Aon Resolves All Comments Related to Aon’s SEC Filings

August 15, 2002

Aon Corporation said it has resolved all of the comments raised by the Securities and Exchange Commission (SEC) that were extensively outlined in Aon’s Aug. 7 press release. The comments were the result of customary reviews of Aon’s SEC filings.

Patrick Ryan, chairman and CEO of Aon Corporation, said, “We are pleased to report that Aon has resolved all of the comments from the SEC. As expected, Aon’s aggregate stockholders’ equity, which equaled $3.7 billion as of June 30, 2002, has not been impacted.” Ryan added, “Harvey Medvin, EVP and CFO of Aon Corporation, and I will certify Aon’s filings with the SEC, as will officers of other large U.S. public companies. The certification will include Aon’s second quarter 2002 Form 10-Q that will be filed today.”

The SEC has advised Aon to record an allowance for uncollectible reinsurance of $90 million pretax ($0.20 per share) in fourth quarter 2001. Aon had previously recorded this allowance in first quarter 2002. The reinsurance recoverable was originally established in third quarter 2001. The recoverable relates to insurance benefits paid to beneficiaries of Aon employees who perished in the Sept. 11 tragedy.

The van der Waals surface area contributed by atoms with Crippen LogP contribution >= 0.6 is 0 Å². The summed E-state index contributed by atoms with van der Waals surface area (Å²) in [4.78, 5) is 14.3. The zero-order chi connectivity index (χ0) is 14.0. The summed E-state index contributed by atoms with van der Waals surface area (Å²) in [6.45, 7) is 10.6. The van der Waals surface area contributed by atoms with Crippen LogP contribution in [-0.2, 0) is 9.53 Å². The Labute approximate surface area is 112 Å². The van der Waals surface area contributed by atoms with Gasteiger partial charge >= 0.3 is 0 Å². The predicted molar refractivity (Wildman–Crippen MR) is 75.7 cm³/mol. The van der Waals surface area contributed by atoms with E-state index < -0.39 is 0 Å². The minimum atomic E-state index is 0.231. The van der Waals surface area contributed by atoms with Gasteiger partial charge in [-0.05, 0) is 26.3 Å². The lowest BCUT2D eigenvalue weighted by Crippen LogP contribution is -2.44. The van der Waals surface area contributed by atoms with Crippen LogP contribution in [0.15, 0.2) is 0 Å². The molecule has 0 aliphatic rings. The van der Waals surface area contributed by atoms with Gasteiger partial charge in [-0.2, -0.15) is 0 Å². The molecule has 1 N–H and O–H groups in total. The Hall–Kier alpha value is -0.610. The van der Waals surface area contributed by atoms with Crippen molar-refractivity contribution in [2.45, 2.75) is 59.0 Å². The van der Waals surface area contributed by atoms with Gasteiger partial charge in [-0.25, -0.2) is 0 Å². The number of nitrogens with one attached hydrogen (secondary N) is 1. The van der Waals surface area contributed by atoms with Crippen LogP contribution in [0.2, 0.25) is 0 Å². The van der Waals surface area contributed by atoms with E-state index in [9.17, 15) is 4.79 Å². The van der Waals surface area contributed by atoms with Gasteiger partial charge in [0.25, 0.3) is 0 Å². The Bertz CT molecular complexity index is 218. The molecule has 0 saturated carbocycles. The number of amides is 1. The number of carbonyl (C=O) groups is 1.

The restatement to fourth quarter 2001 will not impact Aon’s aggregate stockholders’ equity of $3.7 billion at June 30, 2002.

Given the restatement, first half 2002 earnings shown in Aon’s Aug. 7 release will increase by $0.20 per share to reflect the first quarter reversal. Aon will update disclosures as appropriate.

Aon’s statements in its Aug. 7, 2002 release regarding financial outlook are unchanged by the resolutions with the SEC since the 2002 earnings per share guidance excludes unusual charges for World Trade Center items.

As anticipated in Aon’s Aug. 7 release, the SEC will permit Aon to provide expanded disclosure in its future filings regarding the items noted. Except as reflected above, there will be no restatements to prior periods for the previously listed items: contingencies, WTC losses, investments, and revenue recognition of brokerage commissions and fees, life insurance commissions and amounts received directly from carriers.

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